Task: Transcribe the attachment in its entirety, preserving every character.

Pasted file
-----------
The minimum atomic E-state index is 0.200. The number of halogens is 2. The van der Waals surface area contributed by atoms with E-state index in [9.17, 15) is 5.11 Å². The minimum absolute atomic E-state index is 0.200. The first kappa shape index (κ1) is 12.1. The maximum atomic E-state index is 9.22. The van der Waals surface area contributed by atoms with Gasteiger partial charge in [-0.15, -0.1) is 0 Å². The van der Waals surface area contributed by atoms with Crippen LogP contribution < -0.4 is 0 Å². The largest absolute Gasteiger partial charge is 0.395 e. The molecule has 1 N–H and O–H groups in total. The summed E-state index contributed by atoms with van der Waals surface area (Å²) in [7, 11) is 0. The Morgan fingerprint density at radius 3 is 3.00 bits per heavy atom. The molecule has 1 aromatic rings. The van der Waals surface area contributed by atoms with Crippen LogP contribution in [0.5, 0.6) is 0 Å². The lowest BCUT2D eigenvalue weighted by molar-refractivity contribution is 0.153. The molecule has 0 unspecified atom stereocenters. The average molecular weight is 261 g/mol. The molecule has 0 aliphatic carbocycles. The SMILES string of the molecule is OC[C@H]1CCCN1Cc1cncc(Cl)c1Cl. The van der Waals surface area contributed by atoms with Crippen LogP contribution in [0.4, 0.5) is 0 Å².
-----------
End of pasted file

The minimum atomic E-state index is 0.200. The number of halogens is 2. The van der Waals surface area contributed by atoms with E-state index in [9.17, 15) is 5.11 Å². The minimum absolute atomic E-state index is 0.200. The first kappa shape index (κ1) is 12.1. The maximum atomic E-state index is 9.22. The van der Waals surface area contributed by atoms with Gasteiger partial charge in [-0.15, -0.1) is 0 Å². The van der Waals surface area contributed by atoms with Crippen LogP contribution < -0.4 is 0 Å². The largest absolute Gasteiger partial charge is 0.395 e. The molecule has 1 N–H and O–H groups in total. The summed E-state index contributed by atoms with van der Waals surface area (Å²) in [7, 11) is 0. The Morgan fingerprint density at radius 3 is 3.00 bits per heavy atom. The molecule has 1 aromatic rings. The van der Waals surface area contributed by atoms with Crippen LogP contribution in [0.5, 0.6) is 0 Å². The lowest BCUT2D eigenvalue weighted by molar-refractivity contribution is 0.153. The molecule has 0 unspecified atom stereocenters. The average molecular weight is 261 g/mol. The molecule has 0 aliphatic carbocycles. The SMILES string of the molecule is OC[C@H]1CCCN1Cc1cncc(Cl)c1Cl. The van der Waals surface area contributed by atoms with Crippen LogP contribution in [0.4, 0.5) is 0 Å².